One year on

Instead of making Taseer emblem of our righteous objection to a controversial law, we allowed murder to go by default.


Editorial January 03, 2012

On this first anniversary of the assassination of Governor Punjab Salmaan Taseer, we must take stock of how much moral backbone the country has lost by acquiescing in the persuasion of terrorism and the creed of extremism activating it. Two agencies or two professions must be held responsible for the downfall of the conscientious in the country: the media and the lawyers community. One puts to shame the brainwash of the fascist regimes of history; the other must give the judiciary a pause when re-evaluating the role played by the district-level lawyers in its restoration. Governor Taseer did not insult the Holy Prophet (pbuh); he simply protested a flawed legislation that causes the victimisation of the disadvantaged communities in the country. The role played by the media and the lawyers scared off the sane elements in society and the political party in power. Instead of making Taseer the emblem of our righteous objection to a very controversial law, we allowed the murder to go by default. Prominent citizens expected to uphold his cause, absented themselves from his funeral and clerics ran away from their duty of leading the janaza. Later, as if to confirm the moral backsliding of the nation, Taseer’s son was kidnapped from Lahore and is still being held for ransom.

There is much that the media must hang its head in shame for. The fact that some opinion is eschewed because of fear of being killed — and some good journalists have been killed or thrashed — can be overlooked; but the fact that many media persons actually share the world view of the murderers cannot be forgiven. The case of Governor Taseer was a false reality manufactured by a large section of the media which acted irresponsibly. The default practice is to get the politicians to hate each other and fight in public view; or to frame the politician in such a way that s/he becomes a target of hate crime. A particular talk show host constantly traded accusations with him that put him on the defensive and projected Taseer as someone actually inclined to blaspheme. The fact was that he was not guilty of blasphemy; he was made to look like defending a community that is assumed to be blaspheming. The media followed up by actually giving airtime to people who accused him of committing blasphemy. The violence of words usually leads to violence of acts. And this is what happened. A policeman thought he could win the adoration of the nation by killing Taseer. What he killed was the reputation of Pakistan as a sane country.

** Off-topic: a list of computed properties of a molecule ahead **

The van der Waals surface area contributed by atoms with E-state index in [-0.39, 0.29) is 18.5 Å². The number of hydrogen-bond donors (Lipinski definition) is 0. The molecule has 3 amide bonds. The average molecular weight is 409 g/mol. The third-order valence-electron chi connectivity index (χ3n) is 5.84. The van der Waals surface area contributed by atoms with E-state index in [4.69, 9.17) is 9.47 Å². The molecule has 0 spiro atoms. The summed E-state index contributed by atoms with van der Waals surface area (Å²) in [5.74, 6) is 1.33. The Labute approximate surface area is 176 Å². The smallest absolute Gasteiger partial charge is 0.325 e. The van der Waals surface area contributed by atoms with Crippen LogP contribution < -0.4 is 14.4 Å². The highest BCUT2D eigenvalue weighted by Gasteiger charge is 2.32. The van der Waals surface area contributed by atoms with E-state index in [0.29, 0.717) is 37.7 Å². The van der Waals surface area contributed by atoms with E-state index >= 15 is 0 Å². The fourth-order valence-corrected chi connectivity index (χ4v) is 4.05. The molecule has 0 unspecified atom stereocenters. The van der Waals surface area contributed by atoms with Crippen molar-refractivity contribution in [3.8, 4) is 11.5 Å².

The lawyers usually come from the small districts where the writ of the state is weaker than in the big cities and there is a lot of violence used by the local strongmen to impose their order on the rural communities. After becoming successful there, lawyers usually relocate to big cities to educate their children and to escape the yoke of feudalism, police brutality and victimisation by an errant magistracy. But their minds remain arrested in the intolerant paradigm of religion, mixed with politics of power. Salmaan Taseer’s killer was lionised by the lawyers of the Rawalpindi Bar Association who showered him with flower petals and condemned the anti-terrorism judge who convicted him. The violence that the lawyers committed all over Pakistan — intoxicated with the sense of power imbibed from the restoration of the top judiciary — had reached its evil acme.

Taseer’s death has signalled a new low point in our collective conscience. And we are reaping the tragic harvest of this depravity in the further killing of undefended communities. Taseer defended a poor Christian woman targeted by fanatic elements buttressed by a frequently-misused law. Today, a number of helpless women of the Hindu community in Sindh are being victimised without much reaction from the Muslim majority. The Muslims themselves are punished with internecine violence for this dulling of the sense of social justice. The state releases the dogs of sectarian war from jail only to have them kill members of the Shia community. Taseer wanted us to have a liveable Pakistan and he paid for that with his life. Today, as Pasban Jafaria activists gather in Karachi demanding justice from the government, we are reminded of a sacrifice in 2011 which we allowed to go waste.

Published in The Express Tribune, January 4th, 2012.

COMMENTS (21)

Shue | 9 years ago | Reply

Very well written, the article hits the nail on the head. The statement: " Governor Taseer did not insult the Holy Prophet (pbuh); he simply protested a flawed legislation that causes the victimisation of the disadvantaged communities in the country."

Explains the crux of the matter, the misleading role of media and our lawyers is very to the point and factual. Good Read!

Zach Khan | 9 years ago | Reply

Reading the comments section on this article is very depressing.

People are still defending a murderer because the victim hurt their feelings. Really? Is this how immature you all are?

All these Qadri-sympathizers are using double speak. They need to figure out once and for all whether Islam is a religion of Peace or not.

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